301 Cabot Street
Beverly, MA 01915
“The Stambecco is a creature accustomed to the horizons
where the stars are born and die.”
The captivating Alpine ibex transports us to the ridgeline and symbolizes our loftiest aspirations. Historically, folk-healers, shaman and hunters, both exalted and consumed the ibex. They believed that ibex organs held magical, medicinal powers. These superstitions, combined with new firearm technology, caused the mountain goats’ near extinction in the 19 th century. In contrast, modern-day researchers hunt for ways to conserve Alpine ibex and build their genetic diversity, strengthening future generations. Informed by folklore and scientific research, my artwork examines the contemporary plight of Alpine ibex and symbolic reverberations.
The legacy of the ibex’s near extinction is quantified by molecular genotyping. These data reveal diminished genetic diversity in ibex populations, which restricts the species’ ability to adapt to climate change. DNA tells the story of how ibex barely escaped elimination, then squeezed through the narrow bottleneck of reintroduction. Even though ibex are no longer threatened, genetic scars remain. From the beautiful visage of present-day ibex, one would never guess the underlying poverty. My “Genomic Portraits” simultaneously depict the regal countenance of the animal, while laying bare its biological vulnerability.
As a result of the extreme reduction in population size, inbreeding plagues Alpine ibex. Game wardens protect the “purity” of the species, defending them from the introgression of foreign DNA [from domesticated goats]. But the quest for genetic “purity” does not reflect the nuanced twists and turns of evolution. Scientists regularly discover crucial and unexpected links between species. Recently, Dr. Christine Grossen proved that fully half of the Alpine ibex’s genetic diversity at the major histocompatibility complex, (a region that plays a critical role in immune response), originates from domesticated goats. Even Homo sapiens have gained adaptive benefits from the introgression of Neanderthal DNA. Molecular genotyping and evolutionary analyses reveal the foolishness of racial bigotry, ethnic cleansing and genocide.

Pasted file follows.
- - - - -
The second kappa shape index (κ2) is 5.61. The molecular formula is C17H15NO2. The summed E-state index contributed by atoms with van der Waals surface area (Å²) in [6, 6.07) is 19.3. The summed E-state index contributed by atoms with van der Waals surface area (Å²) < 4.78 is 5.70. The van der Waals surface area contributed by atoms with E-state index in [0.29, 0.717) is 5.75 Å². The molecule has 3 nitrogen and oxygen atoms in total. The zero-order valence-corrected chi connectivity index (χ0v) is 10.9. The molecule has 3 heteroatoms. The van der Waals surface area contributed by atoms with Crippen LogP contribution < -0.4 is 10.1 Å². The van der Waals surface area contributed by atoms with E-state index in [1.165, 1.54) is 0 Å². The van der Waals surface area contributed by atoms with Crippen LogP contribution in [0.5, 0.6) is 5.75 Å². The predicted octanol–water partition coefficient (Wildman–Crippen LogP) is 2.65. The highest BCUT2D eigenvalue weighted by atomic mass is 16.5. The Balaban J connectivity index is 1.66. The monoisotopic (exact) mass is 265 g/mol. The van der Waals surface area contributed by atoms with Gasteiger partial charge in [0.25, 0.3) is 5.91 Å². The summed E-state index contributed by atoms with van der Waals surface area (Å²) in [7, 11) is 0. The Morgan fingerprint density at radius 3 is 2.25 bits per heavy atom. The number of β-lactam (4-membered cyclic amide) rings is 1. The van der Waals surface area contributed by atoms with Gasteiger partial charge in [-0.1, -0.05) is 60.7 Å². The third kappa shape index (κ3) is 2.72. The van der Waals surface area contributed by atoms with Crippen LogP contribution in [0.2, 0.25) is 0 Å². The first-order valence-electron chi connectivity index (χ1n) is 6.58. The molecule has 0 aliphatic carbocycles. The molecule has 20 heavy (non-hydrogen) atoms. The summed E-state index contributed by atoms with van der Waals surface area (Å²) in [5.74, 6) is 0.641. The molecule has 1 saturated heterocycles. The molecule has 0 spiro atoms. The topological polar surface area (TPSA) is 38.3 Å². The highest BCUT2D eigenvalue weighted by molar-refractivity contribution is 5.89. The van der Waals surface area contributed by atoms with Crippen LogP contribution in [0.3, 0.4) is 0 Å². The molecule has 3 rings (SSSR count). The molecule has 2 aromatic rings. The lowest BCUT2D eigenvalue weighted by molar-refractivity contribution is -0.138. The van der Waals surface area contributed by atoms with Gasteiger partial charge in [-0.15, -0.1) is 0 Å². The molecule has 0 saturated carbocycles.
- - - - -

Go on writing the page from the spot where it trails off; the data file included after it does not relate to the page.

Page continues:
In the context of art, inbreeding and introgression mutate into philosophical terms. Across time, there exist many interspecies impacts; genetic purity is impossible to define. My performance embodiment “Steinbockovich” blurs the boundaries between race, ethnicity and species. He is simultaneously inbred, introgressed, hybridized and mutated. Amidst today’s trend towards ethnic nationalism, with border walls erected and globalization threatened, Steinbockovich welcomes genetic diversity. An inbreeding equation (from population genetics) emblazons his heart; it quantifies the price of “purity.”
Join us for a special event with Edward Monovich as part of Equilibrio: Art, Science, and the Alpine Ibex.
December 6, 2018
6:00–7:30 pm – Screening and discussion with Dr. Alice Brambilla, Alpine Wildlife Researcher from Italy, Dr. Crispin Weinberg, President of Biomedical Modeling Inc. in Boston.
248 Cabot St, Underground
7:30-7:45 pm –Steinbocklauf Procession to 301 with students from various classes wearing costumes and some local Krampuses!
248 > 301
7:30–9:00 pm – Exhibition Reception
301 Gallery, 301 Cabot St